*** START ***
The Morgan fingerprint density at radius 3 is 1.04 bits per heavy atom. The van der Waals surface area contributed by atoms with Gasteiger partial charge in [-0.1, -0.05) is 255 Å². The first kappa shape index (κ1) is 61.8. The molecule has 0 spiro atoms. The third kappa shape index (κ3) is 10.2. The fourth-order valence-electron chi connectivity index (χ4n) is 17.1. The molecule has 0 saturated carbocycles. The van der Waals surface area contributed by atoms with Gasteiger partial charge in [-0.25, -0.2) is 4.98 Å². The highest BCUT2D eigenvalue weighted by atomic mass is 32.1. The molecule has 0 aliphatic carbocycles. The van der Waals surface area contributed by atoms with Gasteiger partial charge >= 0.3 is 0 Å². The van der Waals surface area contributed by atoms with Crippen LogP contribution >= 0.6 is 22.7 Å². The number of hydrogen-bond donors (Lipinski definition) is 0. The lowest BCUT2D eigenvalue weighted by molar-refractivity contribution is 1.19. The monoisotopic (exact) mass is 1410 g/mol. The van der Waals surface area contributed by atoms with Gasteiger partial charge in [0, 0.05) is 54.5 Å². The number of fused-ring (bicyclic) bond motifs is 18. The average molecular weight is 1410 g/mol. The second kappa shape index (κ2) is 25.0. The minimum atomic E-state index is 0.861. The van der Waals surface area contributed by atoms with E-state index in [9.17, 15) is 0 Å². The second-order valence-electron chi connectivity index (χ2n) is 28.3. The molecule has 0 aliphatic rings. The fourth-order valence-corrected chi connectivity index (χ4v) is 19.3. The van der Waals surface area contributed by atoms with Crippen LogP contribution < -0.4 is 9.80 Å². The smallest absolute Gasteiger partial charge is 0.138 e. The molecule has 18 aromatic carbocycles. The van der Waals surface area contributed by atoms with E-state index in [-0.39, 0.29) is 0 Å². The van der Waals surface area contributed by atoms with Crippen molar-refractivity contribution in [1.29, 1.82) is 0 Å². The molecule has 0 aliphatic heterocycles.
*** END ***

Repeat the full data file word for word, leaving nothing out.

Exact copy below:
The Morgan fingerprint density at radius 3 is 1.04 bits per heavy atom. The van der Waals surface area contributed by atoms with Gasteiger partial charge in [-0.1, -0.05) is 255 Å². The first kappa shape index (κ1) is 61.8. The molecule has 0 spiro atoms. The third kappa shape index (κ3) is 10.2. The fourth-order valence-electron chi connectivity index (χ4n) is 17.1. The molecule has 0 saturated carbocycles. The van der Waals surface area contributed by atoms with Gasteiger partial charge in [-0.25, -0.2) is 4.98 Å². The highest BCUT2D eigenvalue weighted by atomic mass is 32.1. The molecule has 0 aliphatic carbocycles. The van der Waals surface area contributed by atoms with Gasteiger partial charge >= 0.3 is 0 Å². The van der Waals surface area contributed by atoms with Crippen LogP contribution >= 0.6 is 22.7 Å². The number of hydrogen-bond donors (Lipinski definition) is 0. The lowest BCUT2D eigenvalue weighted by molar-refractivity contribution is 1.19. The monoisotopic (exact) mass is 1410 g/mol. The van der Waals surface area contributed by atoms with Gasteiger partial charge in [0, 0.05) is 54.5 Å². The number of fused-ring (bicyclic) bond motifs is 18. The average molecular weight is 1410 g/mol. The second kappa shape index (κ2) is 25.0. The minimum atomic E-state index is 0.861. The van der Waals surface area contributed by atoms with E-state index in [9.17, 15) is 0 Å². The second-order valence-electron chi connectivity index (χ2n) is 28.3. The molecule has 0 aliphatic rings. The fourth-order valence-corrected chi connectivity index (χ4v) is 19.3. The van der Waals surface area contributed by atoms with Crippen LogP contribution < -0.4 is 9.80 Å². The smallest absolute Gasteiger partial charge is 0.138 e. The molecule has 18 aromatic carbocycles. The van der Waals surface area contributed by atoms with E-state index in [-0.39, 0.29) is 0 Å². The van der Waals surface area contributed by atoms with Crippen molar-refractivity contribution in [1.29, 1.82) is 0 Å². The molecule has 0 aliphatic heterocycles.